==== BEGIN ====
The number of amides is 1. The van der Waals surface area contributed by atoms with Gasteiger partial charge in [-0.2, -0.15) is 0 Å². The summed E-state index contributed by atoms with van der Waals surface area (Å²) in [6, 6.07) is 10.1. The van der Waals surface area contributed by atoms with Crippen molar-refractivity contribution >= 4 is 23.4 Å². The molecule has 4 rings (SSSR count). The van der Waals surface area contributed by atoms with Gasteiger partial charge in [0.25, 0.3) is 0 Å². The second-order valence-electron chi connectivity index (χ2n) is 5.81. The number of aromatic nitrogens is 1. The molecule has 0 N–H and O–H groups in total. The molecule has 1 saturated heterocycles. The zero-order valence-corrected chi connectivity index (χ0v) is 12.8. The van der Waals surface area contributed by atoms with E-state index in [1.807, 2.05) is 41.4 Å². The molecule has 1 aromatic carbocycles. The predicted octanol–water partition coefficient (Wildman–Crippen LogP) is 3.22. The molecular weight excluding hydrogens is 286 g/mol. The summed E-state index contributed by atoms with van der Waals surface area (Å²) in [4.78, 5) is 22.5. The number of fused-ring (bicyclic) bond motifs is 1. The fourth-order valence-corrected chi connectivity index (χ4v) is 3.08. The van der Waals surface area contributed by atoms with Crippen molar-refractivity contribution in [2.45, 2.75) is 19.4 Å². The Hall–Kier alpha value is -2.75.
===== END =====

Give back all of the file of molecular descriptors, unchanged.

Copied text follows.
The number of amides is 1. The van der Waals surface area contributed by atoms with Gasteiger partial charge in [-0.2, -0.15) is 0 Å². The summed E-state index contributed by atoms with van der Waals surface area (Å²) in [6, 6.07) is 10.1. The van der Waals surface area contributed by atoms with Crippen molar-refractivity contribution >= 4 is 23.4 Å². The molecule has 4 rings (SSSR count). The van der Waals surface area contributed by atoms with Gasteiger partial charge in [0.25, 0.3) is 0 Å². The second-order valence-electron chi connectivity index (χ2n) is 5.81. The number of aromatic nitrogens is 1. The molecule has 0 N–H and O–H groups in total. The molecule has 1 saturated heterocycles. The zero-order valence-corrected chi connectivity index (χ0v) is 12.8. The van der Waals surface area contributed by atoms with E-state index in [1.807, 2.05) is 41.4 Å². The molecule has 1 aromatic carbocycles. The predicted octanol–water partition coefficient (Wildman–Crippen LogP) is 3.22. The molecular weight excluding hydrogens is 286 g/mol. The summed E-state index contributed by atoms with van der Waals surface area (Å²) in [4.78, 5) is 22.5. The number of fused-ring (bicyclic) bond motifs is 1. The fourth-order valence-corrected chi connectivity index (χ4v) is 3.08. The van der Waals surface area contributed by atoms with Crippen molar-refractivity contribution in [2.45, 2.75) is 19.4 Å². The Hall–Kier alpha value is -2.75.